Once an employer receives citations, it has essentially three options. First, the employer can simply agree to the citations as issued, and write a check. This is not recommended. The second option is to file a Notice of Contest, and challenge OSHA in court to prove the allegations asserted in the citations. It is strongly recommended that you retain competent counsel to assist you if you choose this alternative. Although OSHA will do their best to try to convince you to go forward without a lawyer, the fact of the matter remains that this is truly litigation, and there are traps for the unwary. The next option is to set up an informal conference. No matter what, an employer should always set up an informal conference with OSHA.

An informal conference is exactly what it sounds like – an informal meeting with the OSHA office that issued the citations. In the informal conference, an employer and their representative can sit down with the Area Director or his Assistant Area Director, and discuss ways to resolve the citations without resorting to litigation. Typically, the Area Director will sit in the conference room with you and begin to horse trade among the many variables in an OSHA citation. In addition to the monetary penalties, OSHA citations contain a gravity determination – Other than Serious, Serious, Willful, Repeat and even Criminal. The next variable in the citation is the language of the citation itself, which also can be manipulated. The usual set of citations contains some “fluff” citations that OSHA uses to negotiate with. In other words, OSHA will cite you for some matters they know will not pass muster on appeal just to give them some bargaining material. If you go in to an informal conference with a realistic expectation of a workable solution, you will more than likely be able to resolve the dispute at the informal conference. In this author’s experience, more than 90% of citations are resolved at the informal conference level.

Perhaps the most important reason for resolving a claim at the informal conference level is that if the employer is concerned about subsequent litigation resulting from the OSHA investigation, you can request language in the settlement agreement that can give your attorney more ammunition to argue against the admissibility of the citations in any subsequent civil litigation. While it is not iron clad by any means that it will be kept out, it will give your lawyer more to work with. If the employer takes the citations to litigation with OSHA and a finding is made against their interest or the employer simply pays the citations without obtaining an agreement, then it is nearly certain the citations will be admissible in subsequent civil litigation. If an agreement cannot be reached in the informal conference, the employer must file its Notice of Contest within fifteen days of the original receipt of the citations. It is important, when scheduling an informal conference, to do so with enough time remaining on your contest deadline to allow for continued negotiation after the conference is over, and if still unsuccessful, allow for time to file your Notice of Contest. This author suggests saving at least five business days for this continued negotiation period.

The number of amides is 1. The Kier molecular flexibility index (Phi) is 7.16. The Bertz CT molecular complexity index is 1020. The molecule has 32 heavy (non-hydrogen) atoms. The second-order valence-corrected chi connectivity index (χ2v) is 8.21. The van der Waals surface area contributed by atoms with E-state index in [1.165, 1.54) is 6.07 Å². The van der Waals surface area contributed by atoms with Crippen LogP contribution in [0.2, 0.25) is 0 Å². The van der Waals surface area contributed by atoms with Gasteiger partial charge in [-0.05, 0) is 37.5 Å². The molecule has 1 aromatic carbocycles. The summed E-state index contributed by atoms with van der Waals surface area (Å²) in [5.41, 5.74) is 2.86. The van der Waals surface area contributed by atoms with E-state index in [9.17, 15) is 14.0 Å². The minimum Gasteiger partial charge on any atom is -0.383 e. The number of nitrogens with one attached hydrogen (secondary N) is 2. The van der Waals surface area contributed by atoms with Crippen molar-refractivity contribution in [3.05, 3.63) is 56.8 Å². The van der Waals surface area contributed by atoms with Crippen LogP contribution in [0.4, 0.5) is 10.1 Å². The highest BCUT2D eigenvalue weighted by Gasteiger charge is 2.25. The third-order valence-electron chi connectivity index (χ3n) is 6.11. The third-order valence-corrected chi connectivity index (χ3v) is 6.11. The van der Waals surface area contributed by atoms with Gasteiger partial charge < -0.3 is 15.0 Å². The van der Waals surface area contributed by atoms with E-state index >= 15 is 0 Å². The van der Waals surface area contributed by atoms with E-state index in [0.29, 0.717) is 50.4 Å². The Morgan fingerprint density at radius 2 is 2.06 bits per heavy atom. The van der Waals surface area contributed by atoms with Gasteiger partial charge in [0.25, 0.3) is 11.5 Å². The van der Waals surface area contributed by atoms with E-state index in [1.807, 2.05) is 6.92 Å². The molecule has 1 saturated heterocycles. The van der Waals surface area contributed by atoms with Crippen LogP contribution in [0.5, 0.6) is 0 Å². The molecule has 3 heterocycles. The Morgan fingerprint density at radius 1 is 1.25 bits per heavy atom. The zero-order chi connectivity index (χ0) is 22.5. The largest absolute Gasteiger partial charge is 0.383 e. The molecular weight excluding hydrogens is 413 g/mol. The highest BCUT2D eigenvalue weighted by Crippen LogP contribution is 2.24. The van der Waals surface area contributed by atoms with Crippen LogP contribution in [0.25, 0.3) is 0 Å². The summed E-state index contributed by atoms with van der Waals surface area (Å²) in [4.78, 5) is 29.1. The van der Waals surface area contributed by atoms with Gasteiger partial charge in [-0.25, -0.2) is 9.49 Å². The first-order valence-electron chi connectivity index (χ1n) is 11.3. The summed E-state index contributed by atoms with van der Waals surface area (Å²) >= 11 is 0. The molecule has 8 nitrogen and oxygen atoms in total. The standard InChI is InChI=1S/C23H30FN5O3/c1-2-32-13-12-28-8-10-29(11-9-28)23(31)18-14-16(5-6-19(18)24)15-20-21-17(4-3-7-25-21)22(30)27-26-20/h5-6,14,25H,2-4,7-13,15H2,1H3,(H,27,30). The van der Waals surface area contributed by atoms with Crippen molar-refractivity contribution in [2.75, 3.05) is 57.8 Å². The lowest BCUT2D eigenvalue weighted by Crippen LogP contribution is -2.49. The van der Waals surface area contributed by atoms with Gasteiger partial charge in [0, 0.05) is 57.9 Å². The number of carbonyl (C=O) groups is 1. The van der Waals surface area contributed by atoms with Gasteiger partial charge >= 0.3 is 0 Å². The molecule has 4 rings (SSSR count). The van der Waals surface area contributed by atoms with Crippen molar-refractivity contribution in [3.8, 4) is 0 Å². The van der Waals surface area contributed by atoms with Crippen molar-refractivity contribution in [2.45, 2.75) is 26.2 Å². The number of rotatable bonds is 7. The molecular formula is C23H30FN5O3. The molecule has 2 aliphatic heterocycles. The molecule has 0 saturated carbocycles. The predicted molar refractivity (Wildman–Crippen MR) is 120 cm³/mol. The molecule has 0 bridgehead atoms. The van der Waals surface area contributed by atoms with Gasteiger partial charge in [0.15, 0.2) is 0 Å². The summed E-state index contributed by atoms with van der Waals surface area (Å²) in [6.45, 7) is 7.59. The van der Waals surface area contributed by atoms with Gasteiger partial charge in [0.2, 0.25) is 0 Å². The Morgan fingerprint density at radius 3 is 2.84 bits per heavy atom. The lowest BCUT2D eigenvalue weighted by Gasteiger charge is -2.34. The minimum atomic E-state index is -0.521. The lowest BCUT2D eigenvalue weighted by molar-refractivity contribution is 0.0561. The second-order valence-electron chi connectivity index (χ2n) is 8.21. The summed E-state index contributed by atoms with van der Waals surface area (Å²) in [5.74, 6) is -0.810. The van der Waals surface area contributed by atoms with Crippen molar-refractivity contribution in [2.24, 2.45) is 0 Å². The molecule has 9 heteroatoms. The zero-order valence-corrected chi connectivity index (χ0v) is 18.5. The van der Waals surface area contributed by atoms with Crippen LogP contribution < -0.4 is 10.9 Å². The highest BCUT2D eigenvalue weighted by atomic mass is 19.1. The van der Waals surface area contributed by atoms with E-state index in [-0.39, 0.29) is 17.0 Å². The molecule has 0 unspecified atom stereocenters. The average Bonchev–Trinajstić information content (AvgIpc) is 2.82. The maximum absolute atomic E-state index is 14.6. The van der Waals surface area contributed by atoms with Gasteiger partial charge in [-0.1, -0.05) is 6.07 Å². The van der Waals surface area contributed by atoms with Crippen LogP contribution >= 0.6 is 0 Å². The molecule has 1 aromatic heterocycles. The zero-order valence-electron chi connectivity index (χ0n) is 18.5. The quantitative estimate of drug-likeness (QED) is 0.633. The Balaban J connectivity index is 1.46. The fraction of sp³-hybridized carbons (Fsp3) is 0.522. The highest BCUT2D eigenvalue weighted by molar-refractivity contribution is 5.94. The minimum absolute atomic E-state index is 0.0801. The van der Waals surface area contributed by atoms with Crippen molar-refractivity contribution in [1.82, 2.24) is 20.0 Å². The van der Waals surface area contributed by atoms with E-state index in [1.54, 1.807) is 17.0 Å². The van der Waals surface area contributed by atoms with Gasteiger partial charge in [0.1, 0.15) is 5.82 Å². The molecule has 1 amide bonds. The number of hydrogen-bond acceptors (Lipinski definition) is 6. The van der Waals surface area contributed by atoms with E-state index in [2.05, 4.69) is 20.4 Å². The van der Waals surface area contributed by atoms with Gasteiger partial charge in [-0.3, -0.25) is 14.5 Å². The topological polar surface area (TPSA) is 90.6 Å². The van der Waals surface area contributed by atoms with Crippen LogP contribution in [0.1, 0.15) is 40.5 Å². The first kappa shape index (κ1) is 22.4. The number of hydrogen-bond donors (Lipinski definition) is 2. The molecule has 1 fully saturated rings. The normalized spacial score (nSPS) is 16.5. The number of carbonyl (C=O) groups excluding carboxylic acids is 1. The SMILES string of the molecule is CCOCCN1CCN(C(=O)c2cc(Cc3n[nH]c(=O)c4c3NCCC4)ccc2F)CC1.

Citations will also contain an “abatement date” as mentioned above. This is the date by which time the citation must be corrected. The general rule is that the abatement date should be a sufficient amount of time for the employer to evaluate the violation, formulate a plan of correction, and implement those plans.15 In some instances it may be impossible for an employer to fix the problem by the date requested. In that instance, the employer may ask OSHA for an extension in a formal written letter. OSHA will typically grant an extension up to the deadline to file a notice of contest. If that is still not enough time, the employer may file their notice of contest which will suspend the abatement date until there is a final order of the Occupational Safety and Health Review Commission.16 Employers who do not abate the violation by the abatement date risk additional citations.

It is this author’s experience that OSHA is generally willing to extend the abatement date if needed. However, if they are unwilling, an employer may file a Petition to Modify Abatement (PMA). This is, once again, one of those filings that only should be pursued with the assistance of an attorney. Detailed discussions of the procedures for filing a PMA exceed the scope of this article, but the procedure exists if needed.